Iraqi officers meet with tribal leaders
The room filled with mistrust as more than 70 tribal sheiks arrived Thursday to discuss the problem of violence with some of Iraq’s army commanders.
The sheiks, dressed mainly in dark blue robes, had come by bus to the headquarters of the 24th Brigade of the 6th Iraqi Army Division. They were met by soldiers wearing red berets and forest green uniforms.
Tension was unavoidable, as residents of Abu Ghraib see the mainly Shiite army unit in the area as heavy-handed. The army, by contrast, believes the inhabitants of the rural region are actively or tacitly abetting Al Qaeda in Iraq insurgents.
But representatives of the two sides had agreed to at least try to find a way to reduce the bloodshed and suffering in the region, on the western outskirts of Baghdad.
Iraqi Army Maj. Gen. Ahmed Saidi, head of the division, sat at the front of the meeting room on a golden armchair, and looked out on the tribesmen. The time of acrimony between the army and the general population must end, Saidi said.
Although tribal leaders and armed groups turned against Sunni Arab insurgents in 2007, friction continued between the community and the army brigade, known locally as the Muthanna brigade. Commanders past and present have a reputation for mass round-ups in their effort to crush a onetime stronghold of the insurgency. Meanwhile, militants have used the farm region to launch attacks; seven soldiers were killed in the area in the last two weeks.
“We aren’t a land of criminals,” Saidi said, emphasizing that Iraqis should not be killing each other. “All Iraqis are one.”
Saidi brandished a folder of names and shook it in the air. He said it had more than 150 arrest warrants for violence-related acts, but he would forget them, if the sheiks all joined in helping stop the insurgent group Al Qaeda in Iraq.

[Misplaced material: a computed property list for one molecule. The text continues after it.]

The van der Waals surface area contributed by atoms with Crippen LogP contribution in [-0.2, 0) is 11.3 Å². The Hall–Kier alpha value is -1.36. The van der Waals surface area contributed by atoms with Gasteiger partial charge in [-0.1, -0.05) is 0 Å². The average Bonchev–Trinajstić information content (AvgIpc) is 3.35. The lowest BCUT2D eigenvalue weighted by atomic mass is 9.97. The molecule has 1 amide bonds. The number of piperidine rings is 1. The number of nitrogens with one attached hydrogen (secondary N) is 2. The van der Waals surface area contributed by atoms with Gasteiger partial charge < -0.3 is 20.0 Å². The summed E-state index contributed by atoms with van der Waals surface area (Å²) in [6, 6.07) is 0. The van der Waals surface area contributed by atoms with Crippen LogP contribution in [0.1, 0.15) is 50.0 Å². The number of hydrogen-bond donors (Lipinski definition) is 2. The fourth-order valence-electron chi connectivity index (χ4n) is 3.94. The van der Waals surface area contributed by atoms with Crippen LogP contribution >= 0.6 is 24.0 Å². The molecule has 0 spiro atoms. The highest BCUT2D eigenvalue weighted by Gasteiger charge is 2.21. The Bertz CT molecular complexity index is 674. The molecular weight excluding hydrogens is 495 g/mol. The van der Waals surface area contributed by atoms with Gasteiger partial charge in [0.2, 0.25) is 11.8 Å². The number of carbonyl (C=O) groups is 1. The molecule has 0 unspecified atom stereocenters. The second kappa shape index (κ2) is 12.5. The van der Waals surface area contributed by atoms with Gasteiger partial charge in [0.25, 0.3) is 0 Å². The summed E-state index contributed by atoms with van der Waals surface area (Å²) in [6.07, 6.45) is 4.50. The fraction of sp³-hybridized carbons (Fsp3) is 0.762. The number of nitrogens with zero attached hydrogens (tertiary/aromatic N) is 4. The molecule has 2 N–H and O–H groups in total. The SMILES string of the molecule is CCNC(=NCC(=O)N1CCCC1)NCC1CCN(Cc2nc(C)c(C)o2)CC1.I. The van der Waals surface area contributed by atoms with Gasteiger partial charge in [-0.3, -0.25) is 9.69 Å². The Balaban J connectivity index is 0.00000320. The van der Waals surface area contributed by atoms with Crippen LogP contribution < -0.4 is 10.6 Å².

The sheiks listened politely. It was their first meeting with an army commander in months. They knew Saidi, who took over the division in the first week of March, wanted them to sign a pledge to work with the security forces.
When the time came for them to speak, Sheik Dahir Khamis Dari Zobaie nearly shouted from his seat.
“I listened to your speech. In 2006 and 2007, we fought Al Qaeda,” Zobaie said grabbing the air with his fist. “We fought the enemy.… We did protect our communities. This is the truth.”
Zobaie then announced his wish for reconciliation with the army. “I will stand with the government,” he said. “I am not a terrorist.”
The sheiks and commanders talked a bit longer. Satisfied, the 17 most senior sheiks lined up before the seated general, with American officers looking on, and signed a document pledging their help in opposing criminals.
“We will keep a vigilant eye to assist the security forces against any criminals or those who support them by providing shelter in their farming land,” it read.
It was mid-day. After the nearly two-hour meeting the army did not invite the sheiks to stay for lunch, a customary ritual for such gatherings.
“I am not optimistic,” one of the tribal leaders said, but he hoped for lasting peace.